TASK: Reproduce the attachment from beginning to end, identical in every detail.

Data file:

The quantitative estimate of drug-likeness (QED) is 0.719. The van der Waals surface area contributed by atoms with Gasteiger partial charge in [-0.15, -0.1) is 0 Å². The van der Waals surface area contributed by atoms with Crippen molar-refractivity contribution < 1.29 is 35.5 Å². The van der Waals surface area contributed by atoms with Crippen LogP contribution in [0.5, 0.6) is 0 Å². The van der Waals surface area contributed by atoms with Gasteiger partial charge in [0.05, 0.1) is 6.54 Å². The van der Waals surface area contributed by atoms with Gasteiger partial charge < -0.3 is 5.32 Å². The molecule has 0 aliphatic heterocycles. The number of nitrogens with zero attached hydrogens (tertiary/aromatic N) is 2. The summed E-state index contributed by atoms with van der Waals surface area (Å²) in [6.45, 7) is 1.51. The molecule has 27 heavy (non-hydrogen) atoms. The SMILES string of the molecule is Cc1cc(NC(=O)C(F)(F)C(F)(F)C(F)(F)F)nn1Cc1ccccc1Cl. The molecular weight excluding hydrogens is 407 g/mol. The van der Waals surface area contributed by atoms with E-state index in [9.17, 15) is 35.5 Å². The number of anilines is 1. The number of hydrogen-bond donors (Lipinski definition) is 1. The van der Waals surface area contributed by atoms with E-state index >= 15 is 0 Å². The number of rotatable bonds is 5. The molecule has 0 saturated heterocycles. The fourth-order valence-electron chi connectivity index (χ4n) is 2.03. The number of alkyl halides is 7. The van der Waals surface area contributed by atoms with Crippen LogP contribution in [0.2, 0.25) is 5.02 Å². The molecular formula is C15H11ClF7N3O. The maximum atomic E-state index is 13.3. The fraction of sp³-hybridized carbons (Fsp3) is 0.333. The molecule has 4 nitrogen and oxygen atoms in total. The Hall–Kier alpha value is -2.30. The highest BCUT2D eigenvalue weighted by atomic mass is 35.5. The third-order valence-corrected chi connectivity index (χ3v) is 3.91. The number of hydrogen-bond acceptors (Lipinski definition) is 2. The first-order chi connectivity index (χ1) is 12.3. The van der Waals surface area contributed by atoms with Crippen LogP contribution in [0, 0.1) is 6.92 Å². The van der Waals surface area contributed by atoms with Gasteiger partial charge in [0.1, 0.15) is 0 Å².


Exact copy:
The quantitative estimate of drug-likeness (QED) is 0.719. The van der Waals surface area contributed by atoms with Gasteiger partial charge in [-0.15, -0.1) is 0 Å². The van der Waals surface area contributed by atoms with Crippen molar-refractivity contribution < 1.29 is 35.5 Å². The van der Waals surface area contributed by atoms with Crippen LogP contribution in [0.5, 0.6) is 0 Å². The van der Waals surface area contributed by atoms with Gasteiger partial charge in [0.05, 0.1) is 6.54 Å². The van der Waals surface area contributed by atoms with Gasteiger partial charge < -0.3 is 5.32 Å². The molecule has 0 aliphatic heterocycles. The number of nitrogens with zero attached hydrogens (tertiary/aromatic N) is 2. The summed E-state index contributed by atoms with van der Waals surface area (Å²) in [6.45, 7) is 1.51. The molecule has 27 heavy (non-hydrogen) atoms. The SMILES string of the molecule is Cc1cc(NC(=O)C(F)(F)C(F)(F)C(F)(F)F)nn1Cc1ccccc1Cl. The molecular weight excluding hydrogens is 407 g/mol. The van der Waals surface area contributed by atoms with E-state index in [9.17, 15) is 35.5 Å². The number of anilines is 1. The number of hydrogen-bond donors (Lipinski definition) is 1. The van der Waals surface area contributed by atoms with E-state index >= 15 is 0 Å². The number of rotatable bonds is 5. The molecule has 0 saturated heterocycles. The fourth-order valence-electron chi connectivity index (χ4n) is 2.03. The number of alkyl halides is 7. The van der Waals surface area contributed by atoms with Crippen LogP contribution in [0.2, 0.25) is 5.02 Å². The molecular formula is C15H11ClF7N3O. The maximum atomic E-state index is 13.3. The fraction of sp³-hybridized carbons (Fsp3) is 0.333. The molecule has 4 nitrogen and oxygen atoms in total. The Hall–Kier alpha value is -2.30. The highest BCUT2D eigenvalue weighted by atomic mass is 35.5. The third-order valence-corrected chi connectivity index (χ3v) is 3.91. The number of hydrogen-bond acceptors (Lipinski definition) is 2. The first-order chi connectivity index (χ1) is 12.3. The van der Waals surface area contributed by atoms with Crippen LogP contribution in [0, 0.1) is 6.92 Å². The van der Waals surface area contributed by atoms with Gasteiger partial charge in [0.1, 0.15) is 0 Å².